My wife gave me the news. I was getting on an airplane after speaking to a group of educators about wellbeing in schools when she called to tell me that one of my clients had died. I knew this was coming — she had been sick for some time — but that knowledge did not make me any less sad about the reality of her passing. She was brave, funny, kind, and sincere — I will miss her.

The experience of death is a powerful motivator to reflect on how we live. After studying and teaching about wellbeing for the last thirty years, there are certain unavoidable themes that just keep coming up.

Work with what is. The universe is complex. The human nervous system is complex. Stuff shows up that is unwanted and unpleasant. This is just life. No amount of resistance or complaint keeps the ever-changing nature of existence from showing up. Difficult emotions and situations are simply a natural part of life. We can put a lot of energy into struggling against the way things are, pointing fingers at who is to blame, and wishing for it to be different, or we can bring peaceful awareness and acceptance to how things are and start there.

Focus on purpose and connection. Not only do pleasant feelings pass, the pursuit of them can take us further from the life we really want. The promise of pleasure and comfort is a great way to sell things, but it is not always the best guide for a good life. Anchoring ourselves in what matters most and working to make authentic connections with others is a much more enduring source of wellbeing.

Do the next right thing. There is so much authentic confidence that comes from keeping meaningful commitments to ourselves and others — especially when we don’t feel like it. Going for a run, sending a thank you note, getting a good nights sleep, returning the email, eating food that is good for us, taking responsibility for a mistake — these are not glamorous, but doing them reminds us that we are capable of taking meaningful action even when we would rather do something else.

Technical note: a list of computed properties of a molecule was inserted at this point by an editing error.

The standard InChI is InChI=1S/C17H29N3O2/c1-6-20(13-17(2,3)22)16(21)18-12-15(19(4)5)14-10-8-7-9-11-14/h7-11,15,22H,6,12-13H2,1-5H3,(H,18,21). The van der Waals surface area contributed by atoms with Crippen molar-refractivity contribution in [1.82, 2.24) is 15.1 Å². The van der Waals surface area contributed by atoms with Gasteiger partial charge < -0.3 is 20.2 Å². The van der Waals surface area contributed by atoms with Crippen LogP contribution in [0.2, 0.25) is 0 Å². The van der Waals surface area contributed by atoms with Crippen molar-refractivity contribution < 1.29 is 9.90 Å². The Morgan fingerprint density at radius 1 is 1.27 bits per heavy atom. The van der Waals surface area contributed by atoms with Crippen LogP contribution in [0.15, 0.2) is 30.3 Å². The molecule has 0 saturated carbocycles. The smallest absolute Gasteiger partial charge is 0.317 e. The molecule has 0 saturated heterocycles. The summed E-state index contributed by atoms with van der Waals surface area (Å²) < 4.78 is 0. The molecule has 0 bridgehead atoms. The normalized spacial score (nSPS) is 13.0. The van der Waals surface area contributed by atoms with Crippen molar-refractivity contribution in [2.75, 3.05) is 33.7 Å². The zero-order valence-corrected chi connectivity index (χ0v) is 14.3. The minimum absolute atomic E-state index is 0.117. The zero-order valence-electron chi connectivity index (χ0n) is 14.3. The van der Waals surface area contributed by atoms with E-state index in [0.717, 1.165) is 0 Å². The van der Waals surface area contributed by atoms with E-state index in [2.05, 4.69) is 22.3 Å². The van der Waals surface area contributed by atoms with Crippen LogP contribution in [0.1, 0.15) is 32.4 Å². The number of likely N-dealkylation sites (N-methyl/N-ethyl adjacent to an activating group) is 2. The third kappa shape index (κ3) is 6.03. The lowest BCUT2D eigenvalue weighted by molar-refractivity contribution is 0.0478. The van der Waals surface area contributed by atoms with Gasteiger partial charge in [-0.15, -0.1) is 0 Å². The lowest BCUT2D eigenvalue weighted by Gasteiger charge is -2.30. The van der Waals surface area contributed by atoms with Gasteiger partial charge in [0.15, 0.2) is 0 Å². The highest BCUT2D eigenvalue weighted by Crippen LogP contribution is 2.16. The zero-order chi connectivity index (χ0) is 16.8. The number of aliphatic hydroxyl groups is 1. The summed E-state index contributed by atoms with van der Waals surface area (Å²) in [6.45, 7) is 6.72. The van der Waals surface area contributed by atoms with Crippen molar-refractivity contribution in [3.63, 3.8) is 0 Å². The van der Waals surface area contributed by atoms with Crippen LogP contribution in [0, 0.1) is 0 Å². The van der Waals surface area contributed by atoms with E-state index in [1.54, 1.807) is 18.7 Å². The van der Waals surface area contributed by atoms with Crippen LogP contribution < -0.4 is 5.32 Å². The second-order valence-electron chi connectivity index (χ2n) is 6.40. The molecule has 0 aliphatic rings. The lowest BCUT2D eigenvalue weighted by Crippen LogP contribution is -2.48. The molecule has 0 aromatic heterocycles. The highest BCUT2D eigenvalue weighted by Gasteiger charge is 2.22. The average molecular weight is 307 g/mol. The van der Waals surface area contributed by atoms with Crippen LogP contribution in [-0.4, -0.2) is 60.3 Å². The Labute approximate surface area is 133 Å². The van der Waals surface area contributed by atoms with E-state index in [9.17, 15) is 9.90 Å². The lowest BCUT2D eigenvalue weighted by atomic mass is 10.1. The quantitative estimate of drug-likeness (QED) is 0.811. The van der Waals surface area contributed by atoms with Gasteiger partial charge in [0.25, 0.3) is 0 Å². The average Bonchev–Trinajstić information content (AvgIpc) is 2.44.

Practice what you seek. Most of us grow up with the idea that we will feel the things we want to feel if we are surrounded by the right circumstances. So, we work hard to get people to like us and treat us well. We push for success and we try to get the world to be the way we want it to be. There is nothing wrong with achievement and accomplishment, but when we think that it will necessarily lead to the internal experience we seek, we can be tragically disappointed. In addition, trying to control the universe is a lot of work that can lead to overwhelm, exhaustion, and resentment. Rather than wait until external circumstances trigger the feelings we want, we can take time everyday to intentionally cultivate the love, gratitude, and joy that we seek.

Be of service. We all struggle. We all have an internal experience that no one else can see. In light of this, being kind to ourselves and others is the only thing that makes sense. Being hard on each other and ourselves does not make us more equipped to deal with the challenges of being human. Kindness is not always easy and it certainly is not a sign of weakness — being kind when you are irritated, offended, frustrated, angry, or afraid takes a lot self-control and courage. Even tiny acts of kindness can change the course of someone’s day — or even their life. Sometimes life is really hard, and it will be over all too soon — we are capable of supporting each other on this miraculous and challenging journey. Why wouldn’t we?